The IP coating is nicely executed. Also, you can get a pretty good idea of the actual color of the watch by contrast with the deep shiny dark.
Here is the "Mode" button. Very well integrated into the case, and the temperature probe. Probably the less useful function of the watch to me, since you have to remove it from you wrist for about 1/2h to get an accurate reading. But that's fun to show to the buds.
Notice the slightly domed cristal. Not be best choice due to the visual deformation that prevents reading anything from a steep angle, but I'll guess it's for the sake of thoughness.
Now that's a beast. Built to last but chunky.
Very discreet markings on the strap. Not useful at all so nice that have them "stealthed". On these two views you can appreciate the resin's texture, very soft.
The very nice carbon fiber keeper. Also a specific of the RAF model. I'm curious to see if the logo wears out too quickly or not.
Note that the buckle has two different types of finish: Polished for the "pins", satin for the buckle. Very nice attention to details.
Funny thing about the dial: The subdials markings are printed on a transparent sheet of most likely plastic that protects the solar cells. This produces a nice "floating" effect. Also, the subdials hands are also above the transparent sheet but are quite large so you don't see the axis below. Again, they kindda seem like floating above the dial. Great effect.
Indexes are big and chuncky, raised so very legible from any angle. As long as the domed crystal allows it.
Here is an interesting picture showing how, despite the somewhat very limited amount of color on the watch, the different textures can create beautiful light contrasts.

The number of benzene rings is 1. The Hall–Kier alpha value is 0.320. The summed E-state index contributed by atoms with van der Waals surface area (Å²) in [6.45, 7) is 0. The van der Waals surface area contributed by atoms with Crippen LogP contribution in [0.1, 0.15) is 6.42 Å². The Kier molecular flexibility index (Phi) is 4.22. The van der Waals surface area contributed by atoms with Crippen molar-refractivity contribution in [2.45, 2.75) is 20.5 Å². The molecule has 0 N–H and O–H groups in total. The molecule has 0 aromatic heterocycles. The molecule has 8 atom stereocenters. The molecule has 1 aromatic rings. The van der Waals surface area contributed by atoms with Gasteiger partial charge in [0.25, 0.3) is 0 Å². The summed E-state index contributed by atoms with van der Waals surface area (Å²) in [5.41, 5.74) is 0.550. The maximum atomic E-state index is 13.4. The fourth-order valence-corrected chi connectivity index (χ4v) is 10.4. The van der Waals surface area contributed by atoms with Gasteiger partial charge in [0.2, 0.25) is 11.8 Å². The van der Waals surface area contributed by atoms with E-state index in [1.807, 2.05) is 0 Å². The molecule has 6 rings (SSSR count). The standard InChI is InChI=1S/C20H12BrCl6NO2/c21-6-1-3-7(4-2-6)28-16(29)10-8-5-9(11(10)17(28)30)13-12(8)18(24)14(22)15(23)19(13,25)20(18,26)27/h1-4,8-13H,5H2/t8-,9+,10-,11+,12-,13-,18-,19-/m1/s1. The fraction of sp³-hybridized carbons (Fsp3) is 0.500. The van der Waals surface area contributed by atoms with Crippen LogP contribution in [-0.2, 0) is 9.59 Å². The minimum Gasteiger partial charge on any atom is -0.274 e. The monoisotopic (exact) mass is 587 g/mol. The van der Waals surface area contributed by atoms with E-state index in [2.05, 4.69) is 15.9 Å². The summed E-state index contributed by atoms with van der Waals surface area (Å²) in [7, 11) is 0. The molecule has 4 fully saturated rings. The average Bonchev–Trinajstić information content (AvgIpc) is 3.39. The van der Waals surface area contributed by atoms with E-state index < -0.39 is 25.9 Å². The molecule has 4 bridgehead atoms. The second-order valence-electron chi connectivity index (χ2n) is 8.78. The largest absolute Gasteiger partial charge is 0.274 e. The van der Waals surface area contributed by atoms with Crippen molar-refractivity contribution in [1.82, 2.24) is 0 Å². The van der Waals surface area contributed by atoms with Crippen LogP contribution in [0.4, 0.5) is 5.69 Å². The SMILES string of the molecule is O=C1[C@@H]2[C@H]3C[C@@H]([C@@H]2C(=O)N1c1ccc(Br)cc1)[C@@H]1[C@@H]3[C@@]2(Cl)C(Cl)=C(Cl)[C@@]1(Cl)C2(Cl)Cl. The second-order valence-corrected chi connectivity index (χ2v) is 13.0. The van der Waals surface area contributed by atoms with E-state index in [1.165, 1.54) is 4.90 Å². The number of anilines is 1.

The bezel with the cities names is ip coated, too. Again, clever choice to give some discreet reflections that bring the watch to life.
Subdials are clean. The hands are not the cleanest job in the world, but still very nice.
Look at that depth! The "structure" that goes from 9 o'clock to 3 o'clock does add volume and depth to the dial. Without it it would be a big empty field. a purely design-oriented element, but very well done.
The back, with the 3 G's logo, is simple, clean and very comfortable.
The timer, as said above, is magic: Seeing the hands go counter-clockwise is somewhat awesome (yet so simple, how stupid am I?)
The stopwatch is very nice to see in action when coming from the mechanical world: That second hand is literally flying around. That totally makes sense with a pilot's watch. Look at the below picture in high res: You can actual see the "ghosts" of the second hand running around the dial.
The lume is very decent. Not up to the level of some I've come across, but still very efficient.
Oh boy look at that big girl. Ain't she sexy?
Hope you enjoyed the feelings and the pics :)